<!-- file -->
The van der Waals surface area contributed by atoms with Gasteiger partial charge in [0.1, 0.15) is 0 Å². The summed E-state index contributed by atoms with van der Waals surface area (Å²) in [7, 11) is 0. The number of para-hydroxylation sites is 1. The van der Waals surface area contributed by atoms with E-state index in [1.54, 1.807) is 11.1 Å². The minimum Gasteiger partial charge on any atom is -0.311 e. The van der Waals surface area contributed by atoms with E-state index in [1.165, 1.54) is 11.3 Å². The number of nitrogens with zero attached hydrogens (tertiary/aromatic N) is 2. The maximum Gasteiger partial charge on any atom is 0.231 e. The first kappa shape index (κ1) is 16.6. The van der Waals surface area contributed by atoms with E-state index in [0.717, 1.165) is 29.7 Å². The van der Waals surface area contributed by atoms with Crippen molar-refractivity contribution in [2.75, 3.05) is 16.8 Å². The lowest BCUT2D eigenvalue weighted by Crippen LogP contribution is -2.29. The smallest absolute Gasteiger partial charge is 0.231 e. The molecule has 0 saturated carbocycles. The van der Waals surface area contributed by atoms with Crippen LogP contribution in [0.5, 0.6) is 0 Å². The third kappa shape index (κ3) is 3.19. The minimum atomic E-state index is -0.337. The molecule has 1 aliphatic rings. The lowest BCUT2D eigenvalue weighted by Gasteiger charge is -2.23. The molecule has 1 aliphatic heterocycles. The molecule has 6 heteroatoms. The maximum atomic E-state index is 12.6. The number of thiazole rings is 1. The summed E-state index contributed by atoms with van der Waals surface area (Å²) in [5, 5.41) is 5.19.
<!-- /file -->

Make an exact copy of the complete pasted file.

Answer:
The van der Waals surface area contributed by atoms with Gasteiger partial charge in [0.1, 0.15) is 0 Å². The summed E-state index contributed by atoms with van der Waals surface area (Å²) in [7, 11) is 0. The number of para-hydroxylation sites is 1. The van der Waals surface area contributed by atoms with E-state index in [1.54, 1.807) is 11.1 Å². The minimum Gasteiger partial charge on any atom is -0.311 e. The van der Waals surface area contributed by atoms with E-state index in [1.165, 1.54) is 11.3 Å². The number of nitrogens with zero attached hydrogens (tertiary/aromatic N) is 2. The maximum Gasteiger partial charge on any atom is 0.231 e. The first kappa shape index (κ1) is 16.6. The van der Waals surface area contributed by atoms with E-state index in [0.717, 1.165) is 29.7 Å². The van der Waals surface area contributed by atoms with Crippen molar-refractivity contribution in [2.75, 3.05) is 16.8 Å². The lowest BCUT2D eigenvalue weighted by Crippen LogP contribution is -2.29. The smallest absolute Gasteiger partial charge is 0.231 e. The molecule has 0 saturated carbocycles. The van der Waals surface area contributed by atoms with Crippen LogP contribution in [0.5, 0.6) is 0 Å². The third kappa shape index (κ3) is 3.19. The minimum atomic E-state index is -0.337. The molecule has 1 aliphatic rings. The lowest BCUT2D eigenvalue weighted by Gasteiger charge is -2.23. The molecule has 1 aliphatic heterocycles. The molecule has 6 heteroatoms. The maximum atomic E-state index is 12.6. The number of thiazole rings is 1. The summed E-state index contributed by atoms with van der Waals surface area (Å²) in [5, 5.41) is 5.19.